Zone C is totally waterlogged

Written by Stephan Schwab on December 29, 2019

We had about two weeks of heavy rains and the last few days have been sunny again. Zone C is the second worst part of our land and we keep the cows there in some sort of a waiting pattern in order to give the pasture in zone A a chance to grow. There is some grass but it has not been real pasture. As the cows were getting a bit thin we decided to buy straw - like everybody else here - and supply it to them.

So I took the backhoe with forks attached and brought two bales up there. After I dropped the second bale and was about to leave backwards as I came in … boom … I got stuck!

It turns out the backhoe had broken through the thin layer of what is left of topsoil and then sunk into a mix of wet sand and some dirt. The tires were spinnig, nothing to grab on to, and all that came out was mostly water.

If you step onto it, you will immediately sink deep into it until you hit the rock further down.

I investigated a bit to understand what I’ve got here.

My theory about our soil structure and its history

From what I can see and based on my reading about the subject I believe that due to selective grazing with free roaming animals the plant diversity has been reduced over the years. Soil compaction and heavy rains during fall and winter have washed away almost all topsoil. Due to the loss of topsoil and the uncontrolled grazing plants became weaker and weaker and as a result there were less and less roots. Because the soil is sandy in general we now have a thin topsoil layer that is barely held in place by the few plants that exist and underneath we have a very sandy layer that seems to be some 50 cm to 70 cm thick. Below that it gets more rocky.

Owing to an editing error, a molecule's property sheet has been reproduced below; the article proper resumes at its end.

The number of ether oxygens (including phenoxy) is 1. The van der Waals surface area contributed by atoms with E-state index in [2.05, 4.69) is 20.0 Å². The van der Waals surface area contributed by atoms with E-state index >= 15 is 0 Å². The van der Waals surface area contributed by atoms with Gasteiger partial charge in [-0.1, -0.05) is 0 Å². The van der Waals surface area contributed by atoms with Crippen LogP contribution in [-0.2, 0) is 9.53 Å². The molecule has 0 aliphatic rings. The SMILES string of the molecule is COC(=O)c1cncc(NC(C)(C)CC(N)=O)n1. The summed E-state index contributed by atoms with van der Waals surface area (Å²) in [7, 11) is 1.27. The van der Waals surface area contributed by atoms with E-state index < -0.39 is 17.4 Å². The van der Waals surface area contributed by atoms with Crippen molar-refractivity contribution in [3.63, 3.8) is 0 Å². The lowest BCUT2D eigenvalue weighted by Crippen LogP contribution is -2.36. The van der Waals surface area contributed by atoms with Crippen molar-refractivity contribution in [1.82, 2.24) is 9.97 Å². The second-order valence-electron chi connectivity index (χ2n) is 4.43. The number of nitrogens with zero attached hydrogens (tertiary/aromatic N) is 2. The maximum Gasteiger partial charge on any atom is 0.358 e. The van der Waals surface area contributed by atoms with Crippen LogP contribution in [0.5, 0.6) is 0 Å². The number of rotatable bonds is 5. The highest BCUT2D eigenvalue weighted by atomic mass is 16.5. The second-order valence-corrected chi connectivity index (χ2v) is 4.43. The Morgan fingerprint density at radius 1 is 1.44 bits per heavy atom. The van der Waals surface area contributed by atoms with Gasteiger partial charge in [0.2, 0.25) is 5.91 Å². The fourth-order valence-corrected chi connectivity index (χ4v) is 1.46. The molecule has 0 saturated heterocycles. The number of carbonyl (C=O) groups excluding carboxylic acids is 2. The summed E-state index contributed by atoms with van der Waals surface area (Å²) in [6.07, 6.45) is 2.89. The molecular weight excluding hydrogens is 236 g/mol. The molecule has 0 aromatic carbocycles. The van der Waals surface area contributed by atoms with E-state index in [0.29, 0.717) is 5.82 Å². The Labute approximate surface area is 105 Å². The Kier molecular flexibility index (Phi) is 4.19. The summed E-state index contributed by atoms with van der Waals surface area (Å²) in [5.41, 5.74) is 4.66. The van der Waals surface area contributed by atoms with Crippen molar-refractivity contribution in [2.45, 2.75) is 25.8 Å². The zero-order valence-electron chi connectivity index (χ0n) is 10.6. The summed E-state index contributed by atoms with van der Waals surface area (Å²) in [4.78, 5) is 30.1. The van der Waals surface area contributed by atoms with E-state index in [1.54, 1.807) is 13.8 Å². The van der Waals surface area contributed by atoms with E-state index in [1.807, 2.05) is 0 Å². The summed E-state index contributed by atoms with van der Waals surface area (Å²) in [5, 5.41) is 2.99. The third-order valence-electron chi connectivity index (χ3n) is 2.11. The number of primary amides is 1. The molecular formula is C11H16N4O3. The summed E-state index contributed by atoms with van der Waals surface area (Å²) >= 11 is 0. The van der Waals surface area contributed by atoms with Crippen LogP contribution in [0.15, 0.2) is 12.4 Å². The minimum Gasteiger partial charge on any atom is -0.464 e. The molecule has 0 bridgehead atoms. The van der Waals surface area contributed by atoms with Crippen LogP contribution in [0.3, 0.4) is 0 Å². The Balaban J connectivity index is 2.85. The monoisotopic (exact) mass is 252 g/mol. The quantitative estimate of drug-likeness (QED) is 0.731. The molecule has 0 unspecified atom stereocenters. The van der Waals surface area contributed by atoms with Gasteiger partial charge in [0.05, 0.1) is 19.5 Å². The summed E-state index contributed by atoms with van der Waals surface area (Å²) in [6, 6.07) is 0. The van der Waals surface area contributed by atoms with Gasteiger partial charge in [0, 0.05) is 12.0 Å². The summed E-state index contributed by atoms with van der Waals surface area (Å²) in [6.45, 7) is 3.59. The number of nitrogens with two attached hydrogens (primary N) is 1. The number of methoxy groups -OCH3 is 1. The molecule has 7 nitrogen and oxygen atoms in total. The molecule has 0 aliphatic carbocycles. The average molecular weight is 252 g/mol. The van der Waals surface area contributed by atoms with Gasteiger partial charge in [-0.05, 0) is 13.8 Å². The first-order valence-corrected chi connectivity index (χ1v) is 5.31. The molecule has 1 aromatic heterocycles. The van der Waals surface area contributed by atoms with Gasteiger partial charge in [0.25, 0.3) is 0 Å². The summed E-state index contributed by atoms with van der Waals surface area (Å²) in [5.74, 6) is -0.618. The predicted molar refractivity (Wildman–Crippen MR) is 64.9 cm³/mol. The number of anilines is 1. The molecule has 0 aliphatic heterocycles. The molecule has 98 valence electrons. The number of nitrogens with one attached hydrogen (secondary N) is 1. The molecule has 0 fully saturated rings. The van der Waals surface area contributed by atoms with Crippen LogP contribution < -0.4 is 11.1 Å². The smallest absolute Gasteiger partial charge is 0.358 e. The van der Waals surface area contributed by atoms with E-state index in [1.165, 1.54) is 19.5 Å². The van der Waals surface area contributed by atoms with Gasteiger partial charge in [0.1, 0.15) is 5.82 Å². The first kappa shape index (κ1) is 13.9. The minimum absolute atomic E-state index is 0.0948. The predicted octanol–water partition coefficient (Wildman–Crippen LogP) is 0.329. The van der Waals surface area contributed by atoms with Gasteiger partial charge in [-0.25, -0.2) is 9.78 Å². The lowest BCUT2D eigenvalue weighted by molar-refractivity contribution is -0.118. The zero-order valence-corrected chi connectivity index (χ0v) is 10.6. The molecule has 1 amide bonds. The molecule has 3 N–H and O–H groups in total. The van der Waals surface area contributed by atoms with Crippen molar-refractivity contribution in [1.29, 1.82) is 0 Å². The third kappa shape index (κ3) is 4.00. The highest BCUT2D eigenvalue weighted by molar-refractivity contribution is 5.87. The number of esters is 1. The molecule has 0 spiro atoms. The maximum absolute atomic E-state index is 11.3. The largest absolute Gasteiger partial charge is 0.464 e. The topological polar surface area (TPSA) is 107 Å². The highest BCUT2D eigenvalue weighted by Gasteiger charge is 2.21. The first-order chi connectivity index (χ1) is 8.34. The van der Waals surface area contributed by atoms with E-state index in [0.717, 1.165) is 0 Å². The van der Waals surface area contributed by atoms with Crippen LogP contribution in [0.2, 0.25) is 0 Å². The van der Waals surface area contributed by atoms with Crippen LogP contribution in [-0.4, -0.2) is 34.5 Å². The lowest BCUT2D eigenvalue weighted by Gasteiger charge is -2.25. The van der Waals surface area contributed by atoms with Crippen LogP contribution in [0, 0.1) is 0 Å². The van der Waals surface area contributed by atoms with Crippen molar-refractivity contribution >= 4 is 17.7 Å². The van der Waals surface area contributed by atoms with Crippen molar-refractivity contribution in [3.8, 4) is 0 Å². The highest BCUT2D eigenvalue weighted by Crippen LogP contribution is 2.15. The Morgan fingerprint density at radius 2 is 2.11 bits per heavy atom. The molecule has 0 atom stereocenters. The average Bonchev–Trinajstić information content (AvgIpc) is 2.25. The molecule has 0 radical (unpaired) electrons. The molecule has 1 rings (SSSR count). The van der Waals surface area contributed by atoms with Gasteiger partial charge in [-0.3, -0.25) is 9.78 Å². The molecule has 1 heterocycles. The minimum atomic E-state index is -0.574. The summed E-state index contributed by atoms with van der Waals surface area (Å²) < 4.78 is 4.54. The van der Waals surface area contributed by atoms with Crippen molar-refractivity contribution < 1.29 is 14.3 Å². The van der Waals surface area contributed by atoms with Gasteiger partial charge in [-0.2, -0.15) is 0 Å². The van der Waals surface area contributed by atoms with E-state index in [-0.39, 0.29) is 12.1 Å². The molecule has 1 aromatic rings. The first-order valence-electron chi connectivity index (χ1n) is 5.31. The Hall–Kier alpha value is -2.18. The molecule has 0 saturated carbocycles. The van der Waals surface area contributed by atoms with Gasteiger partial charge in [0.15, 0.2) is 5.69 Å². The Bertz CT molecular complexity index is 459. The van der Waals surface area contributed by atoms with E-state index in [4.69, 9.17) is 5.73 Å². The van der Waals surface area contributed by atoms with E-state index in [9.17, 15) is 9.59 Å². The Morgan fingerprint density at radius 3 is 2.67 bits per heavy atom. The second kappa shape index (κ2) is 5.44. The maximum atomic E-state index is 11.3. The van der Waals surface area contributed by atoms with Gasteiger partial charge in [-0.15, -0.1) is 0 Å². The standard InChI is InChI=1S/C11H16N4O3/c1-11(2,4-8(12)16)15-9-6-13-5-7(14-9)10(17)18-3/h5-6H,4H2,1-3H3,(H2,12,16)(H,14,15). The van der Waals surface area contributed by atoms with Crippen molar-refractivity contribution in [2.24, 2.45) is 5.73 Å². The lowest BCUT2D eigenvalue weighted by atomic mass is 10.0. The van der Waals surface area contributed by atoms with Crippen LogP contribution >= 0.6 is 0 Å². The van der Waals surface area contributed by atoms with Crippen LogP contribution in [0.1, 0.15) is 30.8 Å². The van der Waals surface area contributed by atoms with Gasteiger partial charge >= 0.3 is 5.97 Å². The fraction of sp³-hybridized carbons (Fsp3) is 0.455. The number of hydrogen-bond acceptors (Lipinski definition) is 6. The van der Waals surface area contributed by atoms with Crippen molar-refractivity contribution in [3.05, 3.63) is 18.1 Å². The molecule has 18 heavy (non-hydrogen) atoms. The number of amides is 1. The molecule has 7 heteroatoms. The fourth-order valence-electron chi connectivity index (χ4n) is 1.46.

That sandy layer we discovered earlier when we were trying to drill holes for fence posts. We were unable to drill a hole into it.

And indeed that muddy, wet sand becomes like concrete when it dries (see 4:58 in the video below).

Get the backhoe out and begin to dug a swale

We had already dug some trenches further uphill from this area. There aren’t really swales yet but at least we did something to slow the water down. Our plan has always been to put a bunch of swales between the paddocks in zone C and add a lot of additional plants to the area.

As I was unable to drive the backhoe out of the waterlogged sand I needed to start digging to somehow free it. Instead of just digging out the backhoe for getting it out I thought I might as well start digging a swale in order to not leave the area damaged but do some good instead.

After a while I was able to move to tried to drive out but it didn’t work. I got stuck again.

So I let it be and came back the next day. The area had filled with water dripping out of the waterlogged sand/soil mix and from the edges. I now was able to drive through that puddle in the picture and get out on the far side. I made sure to move quickly in order to avoid sinking in again. The backhoe is now back at the farmstead and I was able to provide a few more bales to the cows at a different location.

I’m now looking to rent an excavator on tracks that can more around in this waterlogged sand/soil mix so that I can dig the much needed swales. We have a lot of water in some areas and it’s already totally dry in other areas. Swales should help us to distribute the water more evenly. The rest will be done by planting and grazing.

Enjoy the video for more details.

Do you have any questions or thoughts you want to send to Stephan Schwab? You can send them to sns@caimito.net